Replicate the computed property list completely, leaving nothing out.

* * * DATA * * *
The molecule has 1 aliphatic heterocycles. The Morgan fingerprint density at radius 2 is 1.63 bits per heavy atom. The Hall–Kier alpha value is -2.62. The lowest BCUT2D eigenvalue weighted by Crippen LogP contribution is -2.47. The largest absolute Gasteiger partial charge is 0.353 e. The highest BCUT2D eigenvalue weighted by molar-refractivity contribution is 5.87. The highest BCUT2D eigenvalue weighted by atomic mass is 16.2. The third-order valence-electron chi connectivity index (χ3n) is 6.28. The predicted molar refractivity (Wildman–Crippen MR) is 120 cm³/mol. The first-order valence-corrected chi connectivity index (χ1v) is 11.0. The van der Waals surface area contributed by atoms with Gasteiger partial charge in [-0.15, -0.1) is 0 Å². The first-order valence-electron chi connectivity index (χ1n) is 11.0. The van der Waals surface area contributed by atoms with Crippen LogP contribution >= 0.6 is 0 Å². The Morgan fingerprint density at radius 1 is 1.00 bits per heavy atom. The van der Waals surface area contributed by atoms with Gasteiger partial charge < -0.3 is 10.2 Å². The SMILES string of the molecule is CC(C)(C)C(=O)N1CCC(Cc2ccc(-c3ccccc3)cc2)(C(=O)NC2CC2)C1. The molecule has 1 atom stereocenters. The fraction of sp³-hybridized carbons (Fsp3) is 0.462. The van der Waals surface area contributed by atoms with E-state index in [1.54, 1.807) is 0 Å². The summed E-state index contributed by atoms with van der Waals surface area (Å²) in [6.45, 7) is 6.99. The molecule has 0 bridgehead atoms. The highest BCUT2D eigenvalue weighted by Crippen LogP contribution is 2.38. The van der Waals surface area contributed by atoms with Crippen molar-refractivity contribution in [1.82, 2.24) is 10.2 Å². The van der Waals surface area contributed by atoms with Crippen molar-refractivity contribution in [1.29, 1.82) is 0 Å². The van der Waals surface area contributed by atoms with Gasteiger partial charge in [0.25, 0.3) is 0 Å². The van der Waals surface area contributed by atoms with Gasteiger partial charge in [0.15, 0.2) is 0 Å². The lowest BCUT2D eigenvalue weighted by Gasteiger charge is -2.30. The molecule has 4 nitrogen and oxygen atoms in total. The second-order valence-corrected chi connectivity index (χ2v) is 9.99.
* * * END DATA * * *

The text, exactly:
The molecule has 1 aliphatic heterocycles. The Morgan fingerprint density at radius 2 is 1.63 bits per heavy atom. The Hall–Kier alpha value is -2.62. The lowest BCUT2D eigenvalue weighted by Crippen LogP contribution is -2.47. The largest absolute Gasteiger partial charge is 0.353 e. The highest BCUT2D eigenvalue weighted by molar-refractivity contribution is 5.87. The highest BCUT2D eigenvalue weighted by atomic mass is 16.2. The third-order valence-electron chi connectivity index (χ3n) is 6.28. The predicted molar refractivity (Wildman–Crippen MR) is 120 cm³/mol. The first-order valence-corrected chi connectivity index (χ1v) is 11.0. The van der Waals surface area contributed by atoms with Gasteiger partial charge in [-0.15, -0.1) is 0 Å². The first-order valence-electron chi connectivity index (χ1n) is 11.0. The van der Waals surface area contributed by atoms with Crippen LogP contribution >= 0.6 is 0 Å². The Morgan fingerprint density at radius 1 is 1.00 bits per heavy atom. The van der Waals surface area contributed by atoms with Gasteiger partial charge < -0.3 is 10.2 Å². The SMILES string of the molecule is CC(C)(C)C(=O)N1CCC(Cc2ccc(-c3ccccc3)cc2)(C(=O)NC2CC2)C1. The molecule has 1 atom stereocenters. The fraction of sp³-hybridized carbons (Fsp3) is 0.462. The van der Waals surface area contributed by atoms with E-state index in [1.54, 1.807) is 0 Å². The summed E-state index contributed by atoms with van der Waals surface area (Å²) in [6.45, 7) is 6.99. The molecule has 0 bridgehead atoms. The highest BCUT2D eigenvalue weighted by Crippen LogP contribution is 2.38. The van der Waals surface area contributed by atoms with Crippen molar-refractivity contribution in [1.82, 2.24) is 10.2 Å². The van der Waals surface area contributed by atoms with Crippen molar-refractivity contribution in [1.29, 1.82) is 0 Å². The van der Waals surface area contributed by atoms with Gasteiger partial charge in [0.25, 0.3) is 0 Å². The van der Waals surface area contributed by atoms with Gasteiger partial charge in [0.15, 0.2) is 0 Å². The lowest BCUT2D eigenvalue weighted by Gasteiger charge is -2.30. The molecule has 4 nitrogen and oxygen atoms in total. The second-order valence-corrected chi connectivity index (χ2v) is 9.99.